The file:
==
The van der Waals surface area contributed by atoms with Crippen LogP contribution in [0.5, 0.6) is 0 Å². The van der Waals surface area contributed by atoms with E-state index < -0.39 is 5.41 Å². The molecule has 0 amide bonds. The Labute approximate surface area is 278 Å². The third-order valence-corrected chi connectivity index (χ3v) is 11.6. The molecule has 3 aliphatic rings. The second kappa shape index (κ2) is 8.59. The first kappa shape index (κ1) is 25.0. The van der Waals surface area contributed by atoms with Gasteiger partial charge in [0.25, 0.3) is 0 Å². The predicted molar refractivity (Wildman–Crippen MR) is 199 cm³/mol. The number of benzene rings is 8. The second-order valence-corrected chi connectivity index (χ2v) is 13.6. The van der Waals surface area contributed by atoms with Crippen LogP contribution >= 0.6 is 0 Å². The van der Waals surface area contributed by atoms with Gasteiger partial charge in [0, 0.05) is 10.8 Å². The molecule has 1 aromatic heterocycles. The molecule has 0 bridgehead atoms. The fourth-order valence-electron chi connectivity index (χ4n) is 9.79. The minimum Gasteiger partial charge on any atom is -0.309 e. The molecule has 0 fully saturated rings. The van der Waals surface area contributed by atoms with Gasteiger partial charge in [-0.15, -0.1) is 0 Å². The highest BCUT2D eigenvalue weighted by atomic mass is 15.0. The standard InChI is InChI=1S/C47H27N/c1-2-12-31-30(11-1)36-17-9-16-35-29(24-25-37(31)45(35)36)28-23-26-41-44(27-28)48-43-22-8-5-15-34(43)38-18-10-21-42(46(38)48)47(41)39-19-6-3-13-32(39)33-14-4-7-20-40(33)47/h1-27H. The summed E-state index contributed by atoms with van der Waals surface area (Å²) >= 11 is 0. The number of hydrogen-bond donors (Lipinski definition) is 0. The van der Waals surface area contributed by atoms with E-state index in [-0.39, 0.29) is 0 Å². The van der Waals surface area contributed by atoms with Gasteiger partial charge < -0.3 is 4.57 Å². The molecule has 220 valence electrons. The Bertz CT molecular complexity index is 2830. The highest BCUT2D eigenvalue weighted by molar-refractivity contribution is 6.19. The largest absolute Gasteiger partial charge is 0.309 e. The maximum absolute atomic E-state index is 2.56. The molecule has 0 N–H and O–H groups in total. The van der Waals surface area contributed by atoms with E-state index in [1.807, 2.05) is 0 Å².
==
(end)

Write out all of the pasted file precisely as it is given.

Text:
The van der Waals surface area contributed by atoms with Crippen LogP contribution in [0.5, 0.6) is 0 Å². The van der Waals surface area contributed by atoms with E-state index < -0.39 is 5.41 Å². The molecule has 0 amide bonds. The Labute approximate surface area is 278 Å². The third-order valence-corrected chi connectivity index (χ3v) is 11.6. The molecule has 3 aliphatic rings. The second kappa shape index (κ2) is 8.59. The first kappa shape index (κ1) is 25.0. The van der Waals surface area contributed by atoms with Gasteiger partial charge in [0.25, 0.3) is 0 Å². The predicted molar refractivity (Wildman–Crippen MR) is 199 cm³/mol. The number of benzene rings is 8. The second-order valence-corrected chi connectivity index (χ2v) is 13.6. The van der Waals surface area contributed by atoms with Crippen LogP contribution >= 0.6 is 0 Å². The van der Waals surface area contributed by atoms with Gasteiger partial charge in [0, 0.05) is 10.8 Å². The molecule has 1 aromatic heterocycles. The molecule has 0 bridgehead atoms. The fourth-order valence-electron chi connectivity index (χ4n) is 9.79. The minimum Gasteiger partial charge on any atom is -0.309 e. The molecule has 0 fully saturated rings. The van der Waals surface area contributed by atoms with Gasteiger partial charge in [-0.15, -0.1) is 0 Å². The highest BCUT2D eigenvalue weighted by atomic mass is 15.0. The standard InChI is InChI=1S/C47H27N/c1-2-12-31-30(11-1)36-17-9-16-35-29(24-25-37(31)45(35)36)28-23-26-41-44(27-28)48-43-22-8-5-15-34(43)38-18-10-21-42(46(38)48)47(41)39-19-6-3-13-32(39)33-14-4-7-20-40(33)47/h1-27H. The summed E-state index contributed by atoms with van der Waals surface area (Å²) >= 11 is 0. The number of hydrogen-bond donors (Lipinski definition) is 0. The van der Waals surface area contributed by atoms with E-state index in [-0.39, 0.29) is 0 Å². The van der Waals surface area contributed by atoms with Gasteiger partial charge < -0.3 is 4.57 Å². The molecule has 220 valence electrons. The Bertz CT molecular complexity index is 2830. The highest BCUT2D eigenvalue weighted by molar-refractivity contribution is 6.19. The largest absolute Gasteiger partial charge is 0.309 e. The maximum absolute atomic E-state index is 2.56. The molecule has 0 N–H and O–H groups in total. The van der Waals surface area contributed by atoms with E-state index in [1.807, 2.05) is 0 Å².